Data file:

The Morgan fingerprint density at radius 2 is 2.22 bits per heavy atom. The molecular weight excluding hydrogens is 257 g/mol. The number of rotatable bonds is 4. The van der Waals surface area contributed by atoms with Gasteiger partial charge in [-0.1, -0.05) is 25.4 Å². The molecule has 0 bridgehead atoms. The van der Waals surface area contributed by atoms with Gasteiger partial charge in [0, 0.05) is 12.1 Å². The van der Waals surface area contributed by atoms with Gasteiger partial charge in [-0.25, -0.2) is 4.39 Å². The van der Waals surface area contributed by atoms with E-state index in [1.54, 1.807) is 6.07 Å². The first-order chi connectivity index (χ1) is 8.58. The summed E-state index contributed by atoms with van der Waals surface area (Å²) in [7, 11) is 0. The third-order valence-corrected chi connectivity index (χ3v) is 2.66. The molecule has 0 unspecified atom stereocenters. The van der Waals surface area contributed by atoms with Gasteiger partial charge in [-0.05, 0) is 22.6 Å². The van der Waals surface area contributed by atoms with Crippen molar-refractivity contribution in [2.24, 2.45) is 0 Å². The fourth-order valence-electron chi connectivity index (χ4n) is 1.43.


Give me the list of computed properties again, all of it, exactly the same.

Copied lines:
The Morgan fingerprint density at radius 2 is 2.22 bits per heavy atom. The molecular weight excluding hydrogens is 257 g/mol. The number of rotatable bonds is 4. The van der Waals surface area contributed by atoms with Gasteiger partial charge in [-0.1, -0.05) is 25.4 Å². The molecule has 0 bridgehead atoms. The van der Waals surface area contributed by atoms with Gasteiger partial charge in [0, 0.05) is 12.1 Å². The van der Waals surface area contributed by atoms with Gasteiger partial charge in [-0.25, -0.2) is 4.39 Å². The van der Waals surface area contributed by atoms with E-state index in [1.54, 1.807) is 6.07 Å². The first-order chi connectivity index (χ1) is 8.58. The summed E-state index contributed by atoms with van der Waals surface area (Å²) in [7, 11) is 0. The third-order valence-corrected chi connectivity index (χ3v) is 2.66. The molecule has 0 unspecified atom stereocenters. The van der Waals surface area contributed by atoms with Gasteiger partial charge in [-0.05, 0) is 22.6 Å². The van der Waals surface area contributed by atoms with Crippen molar-refractivity contribution in [2.24, 2.45) is 0 Å². The fourth-order valence-electron chi connectivity index (χ4n) is 1.43.